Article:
Rayman Raving Rabbids (Wii) Second Opinion Review

By Lex Firth 15.07.2017

Review for Rayman Raving Rabbids on Wii

Having taken on a life of their own in recent years, it's easy to forget that the Raving Rabbids - now more known for their eponymous TV series and upcoming crossover with the Mario universe - actually got their start in a spin-off of the Rayman franchise. At a time when fans of the series were still awaiting the long-rumoured Rayman 4, especially with the first two games' lead designer Michel Ancel back at the helm, it was certainly a shock to see a minigame compilation instead of a traditional platformer - but was the shake-up worth it?

Rayman Raving Rabbids is far removed from its parent series, stripping away familiar worlds and characters and leaving us with just Rayman himself, who's immediately whisked away into an unfamiliar location populated solely by the titular Rabbids, a species of screaming, crazy-eyed rabbit-like creatures with a penchant for slapstick comedy. The Rabbids themselves are the game's greatest success - they toe the line perfectly between amusing and endearing, and their simplistic design turns them into one of the most instantly recognisable characters of recent video game history.

The plot, as one would expect in a minigame compilation, is admittedly thin: Rayman is kidnapped by the Rabbids and forced to undergo various trials for the creatures' amusement. For completing each round (consisting of four minigames and a boss game), he's awarded with a plunger as a trophy - he soon discovers he can use these as a makeshift ladder and escape his prison cell. It's more of a means to an end than it is a deep storyline, but it's acceptable given the genre, and the limited amount of cutscenes do still carry plenty of humour.

Screenshot for Rayman Raving Rabbids on Wii

The minigames themselves are fun for the most part (save for a few early-game ones that go on for too long and are actually physically taxing - one in particular that involves filling up the Rabbids' diving masks with carrot juice is just plain frustrating), and there are 75 in total; while a few are simply repeats of each other, there's still plenty of replayability, especially after beating the game's fairly meaty story mode and unlocking "score mode." While it was a multiplatform release, it was clearly developed with the Wii in mind, and even as a console launch title it demonstrates a capable use of the Wii Remote technology. A particular highlight is the rhythm-based dancing games present in every stage, which actually feature licensed music - there's something really charming about watching Rayman breakdance to Cyndi Lauper.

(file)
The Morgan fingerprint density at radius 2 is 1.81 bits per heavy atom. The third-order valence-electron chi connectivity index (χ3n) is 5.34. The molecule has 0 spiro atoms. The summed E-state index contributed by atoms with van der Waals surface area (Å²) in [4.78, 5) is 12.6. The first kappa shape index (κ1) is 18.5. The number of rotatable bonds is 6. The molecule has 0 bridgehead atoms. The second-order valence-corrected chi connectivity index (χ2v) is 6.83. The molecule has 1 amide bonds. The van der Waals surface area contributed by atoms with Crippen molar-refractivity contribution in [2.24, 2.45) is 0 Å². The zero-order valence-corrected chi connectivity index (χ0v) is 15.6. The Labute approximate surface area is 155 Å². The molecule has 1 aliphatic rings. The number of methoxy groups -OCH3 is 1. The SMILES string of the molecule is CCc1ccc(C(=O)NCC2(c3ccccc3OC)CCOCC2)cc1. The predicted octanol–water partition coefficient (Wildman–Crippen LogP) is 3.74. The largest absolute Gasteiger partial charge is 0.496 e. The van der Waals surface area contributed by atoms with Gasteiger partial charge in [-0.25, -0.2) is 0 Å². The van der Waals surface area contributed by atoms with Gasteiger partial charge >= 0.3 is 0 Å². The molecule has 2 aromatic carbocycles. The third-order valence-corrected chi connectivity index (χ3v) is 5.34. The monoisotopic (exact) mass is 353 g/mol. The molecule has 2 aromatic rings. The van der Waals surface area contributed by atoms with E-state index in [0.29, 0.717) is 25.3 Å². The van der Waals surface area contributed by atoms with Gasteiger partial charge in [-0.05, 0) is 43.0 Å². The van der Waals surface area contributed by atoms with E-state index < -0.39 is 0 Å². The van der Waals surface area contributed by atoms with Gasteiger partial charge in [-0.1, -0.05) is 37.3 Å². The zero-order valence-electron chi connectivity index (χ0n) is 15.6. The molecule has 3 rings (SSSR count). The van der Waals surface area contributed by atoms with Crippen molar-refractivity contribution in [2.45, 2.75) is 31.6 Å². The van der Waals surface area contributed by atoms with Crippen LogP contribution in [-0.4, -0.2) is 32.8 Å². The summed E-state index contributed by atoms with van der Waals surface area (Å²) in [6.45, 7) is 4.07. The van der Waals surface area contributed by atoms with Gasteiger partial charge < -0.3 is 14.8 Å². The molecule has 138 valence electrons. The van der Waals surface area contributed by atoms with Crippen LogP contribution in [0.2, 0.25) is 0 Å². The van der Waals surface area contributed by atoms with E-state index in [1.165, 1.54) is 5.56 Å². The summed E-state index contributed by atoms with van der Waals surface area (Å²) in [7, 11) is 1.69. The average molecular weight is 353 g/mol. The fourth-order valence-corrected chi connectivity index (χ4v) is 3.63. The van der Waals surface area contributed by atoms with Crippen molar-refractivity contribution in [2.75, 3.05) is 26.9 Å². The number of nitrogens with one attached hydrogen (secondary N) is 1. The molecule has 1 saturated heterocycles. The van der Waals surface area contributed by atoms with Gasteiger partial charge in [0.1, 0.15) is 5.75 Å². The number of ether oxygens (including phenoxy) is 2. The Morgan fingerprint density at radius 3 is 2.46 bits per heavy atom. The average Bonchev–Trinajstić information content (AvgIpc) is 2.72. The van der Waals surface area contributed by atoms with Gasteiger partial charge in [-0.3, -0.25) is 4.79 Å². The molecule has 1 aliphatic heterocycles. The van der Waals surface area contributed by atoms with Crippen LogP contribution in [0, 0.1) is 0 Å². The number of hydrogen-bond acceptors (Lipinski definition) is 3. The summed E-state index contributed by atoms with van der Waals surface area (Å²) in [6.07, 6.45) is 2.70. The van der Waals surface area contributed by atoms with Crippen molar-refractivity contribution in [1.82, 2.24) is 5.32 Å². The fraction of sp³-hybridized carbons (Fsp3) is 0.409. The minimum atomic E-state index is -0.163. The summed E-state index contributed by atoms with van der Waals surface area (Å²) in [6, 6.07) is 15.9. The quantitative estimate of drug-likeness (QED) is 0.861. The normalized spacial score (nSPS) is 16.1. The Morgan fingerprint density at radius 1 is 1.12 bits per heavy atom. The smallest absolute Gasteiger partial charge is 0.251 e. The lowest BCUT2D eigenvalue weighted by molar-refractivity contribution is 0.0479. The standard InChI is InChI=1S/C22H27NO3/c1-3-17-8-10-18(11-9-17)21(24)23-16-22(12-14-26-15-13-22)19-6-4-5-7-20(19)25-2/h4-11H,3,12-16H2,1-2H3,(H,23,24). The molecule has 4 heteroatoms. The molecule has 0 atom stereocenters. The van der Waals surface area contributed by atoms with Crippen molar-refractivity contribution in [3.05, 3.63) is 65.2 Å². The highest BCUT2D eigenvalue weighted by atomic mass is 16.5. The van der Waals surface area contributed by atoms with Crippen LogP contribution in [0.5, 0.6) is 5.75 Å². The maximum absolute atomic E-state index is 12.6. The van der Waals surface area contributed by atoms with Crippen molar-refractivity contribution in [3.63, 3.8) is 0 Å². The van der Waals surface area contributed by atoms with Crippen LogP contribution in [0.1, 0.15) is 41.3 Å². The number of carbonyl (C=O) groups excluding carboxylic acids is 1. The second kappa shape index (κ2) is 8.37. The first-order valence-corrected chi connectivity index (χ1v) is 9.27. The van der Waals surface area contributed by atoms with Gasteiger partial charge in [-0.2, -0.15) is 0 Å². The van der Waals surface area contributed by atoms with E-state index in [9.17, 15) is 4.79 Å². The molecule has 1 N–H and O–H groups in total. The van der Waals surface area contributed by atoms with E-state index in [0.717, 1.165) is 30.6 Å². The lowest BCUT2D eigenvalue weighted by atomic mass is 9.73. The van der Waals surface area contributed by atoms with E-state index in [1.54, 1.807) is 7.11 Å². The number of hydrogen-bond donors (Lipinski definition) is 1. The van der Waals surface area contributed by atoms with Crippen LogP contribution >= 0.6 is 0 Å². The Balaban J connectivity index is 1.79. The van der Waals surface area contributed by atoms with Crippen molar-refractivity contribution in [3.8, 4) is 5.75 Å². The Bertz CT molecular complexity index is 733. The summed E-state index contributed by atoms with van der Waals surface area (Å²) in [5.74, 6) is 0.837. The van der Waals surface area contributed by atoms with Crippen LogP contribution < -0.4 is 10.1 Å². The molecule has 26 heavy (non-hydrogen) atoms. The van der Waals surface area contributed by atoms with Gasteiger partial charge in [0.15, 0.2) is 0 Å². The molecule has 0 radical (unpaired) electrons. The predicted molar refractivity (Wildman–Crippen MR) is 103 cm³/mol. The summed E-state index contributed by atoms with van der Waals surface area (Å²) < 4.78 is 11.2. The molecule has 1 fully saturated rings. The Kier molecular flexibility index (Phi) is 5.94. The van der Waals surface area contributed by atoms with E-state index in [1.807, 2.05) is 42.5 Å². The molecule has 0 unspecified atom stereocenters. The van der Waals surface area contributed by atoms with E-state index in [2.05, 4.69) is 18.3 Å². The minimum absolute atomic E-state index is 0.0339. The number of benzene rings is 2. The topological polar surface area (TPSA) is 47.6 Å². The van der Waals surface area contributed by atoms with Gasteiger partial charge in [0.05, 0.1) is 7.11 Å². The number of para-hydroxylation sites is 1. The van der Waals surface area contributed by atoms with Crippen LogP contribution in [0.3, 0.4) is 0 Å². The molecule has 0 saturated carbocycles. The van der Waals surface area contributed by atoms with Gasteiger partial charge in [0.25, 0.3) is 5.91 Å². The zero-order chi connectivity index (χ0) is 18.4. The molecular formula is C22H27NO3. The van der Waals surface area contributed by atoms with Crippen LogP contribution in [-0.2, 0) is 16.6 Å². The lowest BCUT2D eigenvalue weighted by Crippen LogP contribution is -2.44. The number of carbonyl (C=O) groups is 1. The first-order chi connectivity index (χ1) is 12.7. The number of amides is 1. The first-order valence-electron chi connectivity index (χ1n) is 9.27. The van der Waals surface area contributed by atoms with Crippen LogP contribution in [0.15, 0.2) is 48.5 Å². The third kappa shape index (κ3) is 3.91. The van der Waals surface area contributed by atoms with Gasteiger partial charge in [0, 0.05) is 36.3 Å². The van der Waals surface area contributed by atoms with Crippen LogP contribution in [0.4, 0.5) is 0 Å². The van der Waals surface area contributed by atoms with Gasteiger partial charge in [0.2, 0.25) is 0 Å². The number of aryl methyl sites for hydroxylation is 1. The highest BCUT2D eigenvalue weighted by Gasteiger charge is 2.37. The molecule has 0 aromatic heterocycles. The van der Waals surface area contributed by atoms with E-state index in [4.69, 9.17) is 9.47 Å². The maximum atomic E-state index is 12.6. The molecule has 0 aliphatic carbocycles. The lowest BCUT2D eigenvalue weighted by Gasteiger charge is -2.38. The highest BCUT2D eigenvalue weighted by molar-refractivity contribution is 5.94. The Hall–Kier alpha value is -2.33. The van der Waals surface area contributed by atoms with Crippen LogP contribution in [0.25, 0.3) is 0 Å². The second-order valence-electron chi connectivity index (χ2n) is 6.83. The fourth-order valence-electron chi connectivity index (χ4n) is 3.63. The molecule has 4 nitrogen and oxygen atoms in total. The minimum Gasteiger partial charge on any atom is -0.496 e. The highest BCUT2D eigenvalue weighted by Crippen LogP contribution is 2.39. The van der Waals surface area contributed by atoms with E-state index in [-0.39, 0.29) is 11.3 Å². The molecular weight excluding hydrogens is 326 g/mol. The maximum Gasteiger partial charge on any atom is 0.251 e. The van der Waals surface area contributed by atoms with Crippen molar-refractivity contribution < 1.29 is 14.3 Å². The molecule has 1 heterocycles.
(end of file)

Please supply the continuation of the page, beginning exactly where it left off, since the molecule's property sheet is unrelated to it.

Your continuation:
Of course, there are some questionable design choices present here, too. The character customisation is admittedly limited and falls back on some tired stereotypes for comedic costumes, and the fact that the multiplayer mode isn't unlocked until after the story is cleared is just plain confusing. Raving Rabbids presents a formula here that's far from perfect, and was definitely refined in its two sequels, but it's still good fun, even beyond its few flaws.

Screenshot for Rayman Raving Rabbids on Wii

Cubed3 Rating

Rated 7 out of 10

Very Good - Bronze Award

Rated 7 out of 10

Not every minigame here is a hit, but Rayman Raving Rabbids represents a confident first foray into the party game genre for the limbless hero. Those who missed out on the game the first time around will be glad to find it still feels modern eleven years later, and even though it's not quite as polished as mainstream Rayman efforts, it's still well worth checking out, whether you're an established Rabbid fan or a curious observer ahead of the upcoming Mario + Rabbids Kingdom Battle.









C3 Score

Rated $score out of 10  7/10

Reader Score

Rated $score out of 10  9/10 (10 Votes)

European release date Out now   North America release date Out now   Japan release date Out now   Australian release date Out now   


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